Federal Bytes

Microsoft Corp. is the company people love to hate, but it also makes the software people love to use. The Justice Department, which has engaged in a long and sometimes rancorous tussle with Microsoft about alleged violations of anti-monopoly laws, appears to be yet another convert. Information technology officials at DOJ have decided to fix a department- wide office automation program by deploying a solution, that is based largely on Microsoft technology, including the Windows NT operating system and Exchange messaging software.

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Spam alert

Ever wondered what J. Edgar Hoover, the legendary former director of the FBI, would have thought about the Internet? Chances are he would have seen in it a lot of potential for collecting information. But somehow we have trouble imagining him as a user of the Internet for information dissemination. Yet that's exactly how the FBI is using the Internet these days. In February, thousands of e-mail accounts were reportedly "spammed" by the FBI, which used the Internet to warn parts of the American populous against possible attacks by Islamic militants (see www.firstbase.com/spam.htm). The spam bore the subject line "Militants call for anti-U.S. attacks worldwide." Sounds a little zany, but we guess the feds figured it would be better read than one that said, "Make millions by working one hour a week!"

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Mixed signals

Maybe it's not too surprising that the Defense Department is having trouble getting vendors to register in its Central Contractor Registration database, which is a repository that contains information such as taxpayers' identification numbers and electronic funds transfer data. On March 31, DOD released two notices regarding vendor registration in the CCR. In the Federal Register, DOD released a final rule that would make May 31 the last day for vendors to register in CCR if they wanted to get paid for DOD services and awarded new contracts after that. However, in a Commerce Business Daily notice issued the same day, DOD said the deadline had been postponed indefinitely. Our advice to vendors would be to register by June 1, unless of course they want to register afterward.Justice pays the Bill (Gates)

Microsoft Corp. is the company people love to hate, but it also makes the software people love to use.The Justice Department, which has engaged in a long and sometimes rancorous tussle with Microsoft about alleged violations of anti-monopoly laws, appears to be yet another convert.Information technology officials at DOJ have decided to fix a department-wide office automation program by deploying a solution, that is based largely on Microsoft technology, including the Windows NT operating system and Exchange messaging software.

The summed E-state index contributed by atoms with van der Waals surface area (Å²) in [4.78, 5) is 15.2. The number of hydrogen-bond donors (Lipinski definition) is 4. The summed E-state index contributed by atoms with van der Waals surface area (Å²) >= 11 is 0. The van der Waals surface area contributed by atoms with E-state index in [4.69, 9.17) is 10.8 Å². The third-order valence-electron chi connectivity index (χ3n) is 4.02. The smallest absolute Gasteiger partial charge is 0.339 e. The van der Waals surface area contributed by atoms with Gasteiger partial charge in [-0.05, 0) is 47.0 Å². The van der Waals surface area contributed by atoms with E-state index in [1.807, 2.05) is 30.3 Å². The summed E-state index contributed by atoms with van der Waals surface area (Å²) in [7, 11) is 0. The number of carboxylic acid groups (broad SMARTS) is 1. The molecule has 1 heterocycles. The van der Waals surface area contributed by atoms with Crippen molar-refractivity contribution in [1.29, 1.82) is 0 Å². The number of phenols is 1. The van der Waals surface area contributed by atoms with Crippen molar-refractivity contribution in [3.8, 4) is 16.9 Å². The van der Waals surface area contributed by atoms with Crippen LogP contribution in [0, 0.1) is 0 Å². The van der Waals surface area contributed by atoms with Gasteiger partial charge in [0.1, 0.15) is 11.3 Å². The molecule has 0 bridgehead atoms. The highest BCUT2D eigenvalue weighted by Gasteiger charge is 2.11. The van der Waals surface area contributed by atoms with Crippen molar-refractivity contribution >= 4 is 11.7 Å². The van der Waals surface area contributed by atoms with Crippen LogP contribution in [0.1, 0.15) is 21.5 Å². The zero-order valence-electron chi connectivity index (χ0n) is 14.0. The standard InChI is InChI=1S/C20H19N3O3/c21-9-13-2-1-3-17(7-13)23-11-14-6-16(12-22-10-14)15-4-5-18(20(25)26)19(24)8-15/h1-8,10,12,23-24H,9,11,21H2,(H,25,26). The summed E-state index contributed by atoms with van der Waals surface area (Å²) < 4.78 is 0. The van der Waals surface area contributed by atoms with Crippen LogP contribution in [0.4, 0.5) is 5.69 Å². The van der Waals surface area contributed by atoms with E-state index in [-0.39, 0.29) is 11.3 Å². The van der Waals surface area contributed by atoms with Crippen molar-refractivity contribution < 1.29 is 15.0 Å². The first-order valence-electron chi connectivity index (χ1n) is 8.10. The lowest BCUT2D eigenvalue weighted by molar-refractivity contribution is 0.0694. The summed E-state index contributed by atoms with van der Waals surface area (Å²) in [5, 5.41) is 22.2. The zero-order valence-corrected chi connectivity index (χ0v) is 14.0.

***

Spam alert

Ever wondered what J. Edgar Hoover, the legendary former director of the FBI, would have thought about the Internet? Chances are he would have seen in it a lot of potential for collecting information. But somehow we have trouble imagining him as a user of the Internet for information dissemination.Yet that's exactly how the FBI is using the Internet these days.In February, thousands of e-mail accounts were reportedly "spammed" by the FBI, which used the Internet to warn parts of the American populous against possible attacks by Islamic militants (see www.firstbase.com/spam.htm).The spam bore the subject line "Militants call for anti-U.S. attacks worldwide." Sounds a little zany, but we guess the feds figured it would be better read than one that said, "Make millions by working one hour a week!"

***

Mixed signals

Maybe it's not too surprising that the Defense Department is having trouble getting vendors to register in its Central Contractor Registration database, which is a repository that contains information such as taxpayers' identification numbers and electronic funds transfer data. On March 31, DOD released two notices regarding vendor registration in the CCR. In the Federal Register, DOD released a final rule that would make May 31 the last day for vendors to register in CCR if they wanted to get paid for DOD services and awarded new contracts after that.However, in a Commerce Business Daily notice issued the same day, DOD said the deadline had been postponed indefinitely. Our advice to vendors would be to register by June 1, unless of course they want to register afterward.

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